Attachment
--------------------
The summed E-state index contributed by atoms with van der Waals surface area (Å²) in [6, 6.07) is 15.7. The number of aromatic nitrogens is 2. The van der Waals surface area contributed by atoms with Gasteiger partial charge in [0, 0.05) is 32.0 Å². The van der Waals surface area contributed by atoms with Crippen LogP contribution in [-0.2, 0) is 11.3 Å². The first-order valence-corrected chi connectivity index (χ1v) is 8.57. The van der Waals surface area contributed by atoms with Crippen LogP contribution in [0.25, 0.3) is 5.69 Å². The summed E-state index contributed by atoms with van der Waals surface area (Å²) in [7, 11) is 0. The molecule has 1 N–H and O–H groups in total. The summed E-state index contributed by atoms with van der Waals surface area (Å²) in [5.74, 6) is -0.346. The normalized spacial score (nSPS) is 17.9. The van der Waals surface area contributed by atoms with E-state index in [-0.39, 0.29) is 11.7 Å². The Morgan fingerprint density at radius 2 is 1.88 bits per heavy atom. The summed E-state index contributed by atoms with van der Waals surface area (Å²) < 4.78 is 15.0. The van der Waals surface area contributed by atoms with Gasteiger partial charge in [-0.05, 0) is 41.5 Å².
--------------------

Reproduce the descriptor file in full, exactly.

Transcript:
The summed E-state index contributed by atoms with van der Waals surface area (Å²) in [6, 6.07) is 15.7. The number of aromatic nitrogens is 2. The van der Waals surface area contributed by atoms with Gasteiger partial charge in [0, 0.05) is 32.0 Å². The van der Waals surface area contributed by atoms with Crippen LogP contribution in [-0.2, 0) is 11.3 Å². The first-order valence-corrected chi connectivity index (χ1v) is 8.57. The van der Waals surface area contributed by atoms with Crippen LogP contribution in [0.25, 0.3) is 5.69 Å². The summed E-state index contributed by atoms with van der Waals surface area (Å²) in [7, 11) is 0. The molecule has 1 N–H and O–H groups in total. The summed E-state index contributed by atoms with van der Waals surface area (Å²) in [5.74, 6) is -0.346. The normalized spacial score (nSPS) is 17.9. The van der Waals surface area contributed by atoms with E-state index in [-0.39, 0.29) is 11.7 Å². The Morgan fingerprint density at radius 2 is 1.88 bits per heavy atom. The summed E-state index contributed by atoms with van der Waals surface area (Å²) < 4.78 is 15.0. The van der Waals surface area contributed by atoms with Gasteiger partial charge in [-0.05, 0) is 41.5 Å².